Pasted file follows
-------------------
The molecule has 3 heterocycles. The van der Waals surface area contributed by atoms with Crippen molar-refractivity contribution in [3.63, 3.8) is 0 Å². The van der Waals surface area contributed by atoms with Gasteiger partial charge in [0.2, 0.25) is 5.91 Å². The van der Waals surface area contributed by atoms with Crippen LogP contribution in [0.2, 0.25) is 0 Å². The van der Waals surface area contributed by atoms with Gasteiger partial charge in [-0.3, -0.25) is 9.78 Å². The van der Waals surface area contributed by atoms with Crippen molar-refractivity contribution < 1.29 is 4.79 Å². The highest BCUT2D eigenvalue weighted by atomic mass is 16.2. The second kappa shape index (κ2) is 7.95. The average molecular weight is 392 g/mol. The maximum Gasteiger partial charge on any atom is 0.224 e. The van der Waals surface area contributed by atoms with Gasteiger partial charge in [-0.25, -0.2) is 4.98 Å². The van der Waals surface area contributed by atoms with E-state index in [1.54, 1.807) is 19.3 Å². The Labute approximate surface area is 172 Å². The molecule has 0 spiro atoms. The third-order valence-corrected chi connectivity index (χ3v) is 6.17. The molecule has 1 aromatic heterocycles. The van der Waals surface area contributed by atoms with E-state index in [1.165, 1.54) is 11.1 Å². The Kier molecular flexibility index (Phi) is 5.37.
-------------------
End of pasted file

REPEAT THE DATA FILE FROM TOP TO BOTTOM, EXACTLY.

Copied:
The molecule has 3 heterocycles. The van der Waals surface area contributed by atoms with Crippen molar-refractivity contribution in [3.63, 3.8) is 0 Å². The van der Waals surface area contributed by atoms with Gasteiger partial charge in [0.2, 0.25) is 5.91 Å². The van der Waals surface area contributed by atoms with Crippen LogP contribution in [0.2, 0.25) is 0 Å². The van der Waals surface area contributed by atoms with Gasteiger partial charge in [-0.3, -0.25) is 9.78 Å². The van der Waals surface area contributed by atoms with Crippen molar-refractivity contribution < 1.29 is 4.79 Å². The highest BCUT2D eigenvalue weighted by atomic mass is 16.2. The second kappa shape index (κ2) is 7.95. The average molecular weight is 392 g/mol. The maximum Gasteiger partial charge on any atom is 0.224 e. The van der Waals surface area contributed by atoms with Gasteiger partial charge in [-0.25, -0.2) is 4.98 Å². The van der Waals surface area contributed by atoms with E-state index in [1.54, 1.807) is 19.3 Å². The Labute approximate surface area is 172 Å². The molecule has 0 spiro atoms. The third-order valence-corrected chi connectivity index (χ3v) is 6.17. The molecule has 1 aromatic heterocycles. The van der Waals surface area contributed by atoms with E-state index in [1.165, 1.54) is 11.1 Å². The Kier molecular flexibility index (Phi) is 5.37.